Per ShareTotal
Initial public offering price$$
Underwriting discounts and commissions(1)
$$
Proceeds, before expenses, to the selling stockholder$$
______________
(1)We have agreed to reimburse the underwriters for certain expenses in connection with this offering. See “Underwriting.”
The underwriters also may purchase up to               additional shares from the selling stockholder at the initial offering price less the underwriting discounts and commissions, within 30 days from the date of this prospectus.
Neither the U.S. Securities and Exchange Commission nor any state securities commission has approved or disapproved the securities described herein or determined if this prospectus is truthful or complete. Any representation to the contrary is a criminal offense.
The underwriters expect to deliver the shares to purchasers on or about               , 2021.
Goldman Sachs & Co. LLCBofA Securities J.P. Morgan
BarclaysCitigroup Credit SuisseMorgan Stanley
Prospectus dated              , 2021



TABLE OF CONTENTS
Page
You should rely only on the information contained in this prospectus and any free writing prospectus we may authorize to be delivered to you. We have not, and the selling stockholder and the underwriters have not, authorized anyone to provide you with information different from, or in addition to, that contained in this prospectus and any related free writing prospectus. We, the selling stockholder and the underwriters take no responsibility for, and can provide no assurances as to the reliability of, any information that others may give you. This prospectus is an offer to sell only the shares offered hereby, but only under circumstances and in jurisdictions where it is lawful to do so. The information contained in this prospectus is only accurate as of the date of this prospectus, regardless of the time of delivery of this prospectus and any sale of shares of our common stock.
CERTAIN DEFINED TERMS
We use the following terms in this prospectus:
“US Holding” means Leonardo US Holding, Inc., a Delaware corporation, the selling stockholder in this offering and a direct wholly owned subsidiary of Leonardo S.p.A.;
“Leonardo S.p.A.” means Leonardo – Societá per azioni, an Italian societá per azioni listed on the Milan Stock Exchange; and
i


“we,” “us,” “our,” “DRS” and the “Company” mean Leonardo DRS, Inc. and its consolidated subsidiaries, unless the context refers only to Leonardo DRS, Inc. as a corporate entity.
SPECIAL NOTE REGARDING FORWARD-LOOKING STATEMENTS AND INFORMATION
This prospectus contains forward-looking statements and cautionary statements within the meaning of the Private Securities Litigation Reform Act of 1995. Some of the forward-looking statements can be identified by the use of forward-looking terms such as “believes,” “expects,” “may,” “will,” “shall,” “should,” “would,” “could,” “seeks,” “aims,” “strives,” “targets,” “projects,” “intends,” “plans,” “estimates,” “anticipates” or other comparable terms. Forward-looking statements include, without limitation, all matters that are not historical facts. They appear in a number of places throughout this prospectus and include, without limitation, statements regarding our intentions, beliefs, assumptions or current expectations concerning, among other things, financial goals, financial position, results of operations, cash flows, prospects, strategies or expectations, and the impact of prevailing economic conditions.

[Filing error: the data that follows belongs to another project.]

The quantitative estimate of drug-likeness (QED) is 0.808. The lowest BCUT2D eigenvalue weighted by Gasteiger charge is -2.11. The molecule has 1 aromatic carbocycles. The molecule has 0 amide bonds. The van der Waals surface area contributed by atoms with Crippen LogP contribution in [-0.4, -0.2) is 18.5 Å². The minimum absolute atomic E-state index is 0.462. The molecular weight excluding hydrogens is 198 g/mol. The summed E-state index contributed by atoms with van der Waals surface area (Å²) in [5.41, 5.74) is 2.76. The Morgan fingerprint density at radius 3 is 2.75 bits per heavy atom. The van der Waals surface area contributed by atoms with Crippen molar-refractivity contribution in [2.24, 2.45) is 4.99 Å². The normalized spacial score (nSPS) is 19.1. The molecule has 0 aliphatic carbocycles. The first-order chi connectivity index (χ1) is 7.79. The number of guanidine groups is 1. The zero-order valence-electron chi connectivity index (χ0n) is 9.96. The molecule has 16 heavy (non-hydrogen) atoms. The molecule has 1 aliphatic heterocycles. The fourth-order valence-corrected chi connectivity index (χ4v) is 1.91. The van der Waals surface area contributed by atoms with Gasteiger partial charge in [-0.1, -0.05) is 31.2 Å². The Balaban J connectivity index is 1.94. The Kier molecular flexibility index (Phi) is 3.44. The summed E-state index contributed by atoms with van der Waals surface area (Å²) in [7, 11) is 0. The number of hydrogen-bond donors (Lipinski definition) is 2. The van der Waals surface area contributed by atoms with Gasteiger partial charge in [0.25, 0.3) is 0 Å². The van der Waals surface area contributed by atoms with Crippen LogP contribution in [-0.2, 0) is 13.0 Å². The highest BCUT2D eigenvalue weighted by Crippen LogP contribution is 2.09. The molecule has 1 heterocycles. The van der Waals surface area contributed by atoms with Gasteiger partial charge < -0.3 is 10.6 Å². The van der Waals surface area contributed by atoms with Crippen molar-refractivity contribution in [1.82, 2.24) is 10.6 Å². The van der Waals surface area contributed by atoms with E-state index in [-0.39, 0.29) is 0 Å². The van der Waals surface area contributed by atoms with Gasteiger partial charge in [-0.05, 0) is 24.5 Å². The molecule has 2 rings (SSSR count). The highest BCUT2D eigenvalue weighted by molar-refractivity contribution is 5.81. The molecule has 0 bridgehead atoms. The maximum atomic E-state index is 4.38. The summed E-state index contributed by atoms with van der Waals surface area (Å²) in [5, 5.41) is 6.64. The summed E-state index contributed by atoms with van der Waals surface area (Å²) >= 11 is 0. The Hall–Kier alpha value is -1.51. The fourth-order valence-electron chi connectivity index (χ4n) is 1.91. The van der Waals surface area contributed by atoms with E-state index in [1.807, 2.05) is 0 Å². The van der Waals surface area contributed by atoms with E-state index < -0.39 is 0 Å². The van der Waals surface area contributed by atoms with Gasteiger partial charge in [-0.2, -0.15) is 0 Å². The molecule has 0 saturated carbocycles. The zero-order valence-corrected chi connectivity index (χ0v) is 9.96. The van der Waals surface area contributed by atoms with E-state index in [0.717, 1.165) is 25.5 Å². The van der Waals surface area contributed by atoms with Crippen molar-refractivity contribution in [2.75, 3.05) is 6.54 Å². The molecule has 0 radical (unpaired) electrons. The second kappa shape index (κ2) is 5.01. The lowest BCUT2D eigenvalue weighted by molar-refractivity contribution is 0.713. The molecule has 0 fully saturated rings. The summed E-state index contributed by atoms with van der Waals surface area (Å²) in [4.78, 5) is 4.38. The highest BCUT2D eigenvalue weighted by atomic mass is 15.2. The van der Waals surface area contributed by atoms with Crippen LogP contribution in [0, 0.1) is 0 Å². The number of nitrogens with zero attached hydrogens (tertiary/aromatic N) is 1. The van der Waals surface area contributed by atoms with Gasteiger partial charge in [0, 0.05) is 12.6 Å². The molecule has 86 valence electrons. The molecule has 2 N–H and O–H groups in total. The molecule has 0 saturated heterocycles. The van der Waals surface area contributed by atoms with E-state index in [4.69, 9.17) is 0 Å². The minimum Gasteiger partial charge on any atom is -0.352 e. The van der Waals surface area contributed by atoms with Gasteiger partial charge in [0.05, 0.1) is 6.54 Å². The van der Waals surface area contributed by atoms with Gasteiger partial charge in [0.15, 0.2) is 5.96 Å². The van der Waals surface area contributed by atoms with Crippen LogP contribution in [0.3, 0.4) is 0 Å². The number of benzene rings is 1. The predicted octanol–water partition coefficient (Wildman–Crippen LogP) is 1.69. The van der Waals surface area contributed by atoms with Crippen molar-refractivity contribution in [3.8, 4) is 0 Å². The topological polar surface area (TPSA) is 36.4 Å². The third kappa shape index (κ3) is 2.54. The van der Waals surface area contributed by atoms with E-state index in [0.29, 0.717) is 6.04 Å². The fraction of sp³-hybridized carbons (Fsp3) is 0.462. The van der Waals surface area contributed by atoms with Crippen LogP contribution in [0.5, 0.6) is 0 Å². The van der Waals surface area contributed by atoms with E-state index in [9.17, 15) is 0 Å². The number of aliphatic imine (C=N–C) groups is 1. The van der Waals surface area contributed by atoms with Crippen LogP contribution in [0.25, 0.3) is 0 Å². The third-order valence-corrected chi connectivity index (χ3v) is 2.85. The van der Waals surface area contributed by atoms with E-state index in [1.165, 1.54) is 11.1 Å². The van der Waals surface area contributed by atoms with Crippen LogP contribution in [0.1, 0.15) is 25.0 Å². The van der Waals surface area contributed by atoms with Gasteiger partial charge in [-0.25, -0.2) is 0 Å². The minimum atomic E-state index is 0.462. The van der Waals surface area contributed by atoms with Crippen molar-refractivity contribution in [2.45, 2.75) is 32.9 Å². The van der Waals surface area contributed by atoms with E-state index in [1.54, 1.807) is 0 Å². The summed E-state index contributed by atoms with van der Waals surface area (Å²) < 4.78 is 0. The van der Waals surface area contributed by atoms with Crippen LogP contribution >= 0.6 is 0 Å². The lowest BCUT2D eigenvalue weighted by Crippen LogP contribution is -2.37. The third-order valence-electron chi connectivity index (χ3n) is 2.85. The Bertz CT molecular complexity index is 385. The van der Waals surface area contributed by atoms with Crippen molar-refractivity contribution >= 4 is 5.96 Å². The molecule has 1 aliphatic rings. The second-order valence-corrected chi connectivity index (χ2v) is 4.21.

Forward-looking statements are subject to known and unknown risks and uncertainties, many of which may be beyond our control. We caution you that forward-looking statements are not guarantees of future performance or outcomes and that actual performance and outcomes may differ materially from those made in or suggested by the forward-looking statements contained in this prospectus. In addition, even if future performance and outcomes are consistent with the forward-looking statements contained in this prospectus, those results or developments may not be indicative of results or developments in subsequent periods. New factors emerge from time to time that may cause our business not to develop as we expect, and it is not possible for us to predict all of them. Factors that could cause actual results and outcomes to differ from those reflected in forward-looking statements include, without limitation:
Disruptions or deteriorations in our relationship with the relevant agencies of the U.S. government, as well as any failure to pass routine audits or otherwise comply with governmental requirements including those related to security clearance or procurement rules, including the False Claims Act;
Significant delays or reductions in appropriations for our programs and changes in U.S. government priorities and spending levels more broadly;
Any failure to comply with the proxy agreement with the U.S. Department of Defense (the “DoD”);
The coronavirus pandemic (“COVID-19”) and related impacts on our business, financial condition and results of operations;
Our mix of fixed-price, cost-plus and time-and-material type contracts and any resulting impact on our cash flows due to cost overruns;
Our dependence on U.S. government contracts, which often are only partially funded and are subject to immediate termination, and the concentration of our customer base in the U.S. defense industry;
Our use of estimates in pricing and accounting for many of our programs that are inherently uncertain and which may not prove to be accurate;
Our ability to realize the full value of our backlog;
Our ability to predict future capital needs or to obtain additional financing if we need it;
Our ability to compete efficiently, including due to U.S. government organizational conflict of interest rules which may limit new contract opportunities or require us to wind down existing contracts;
ii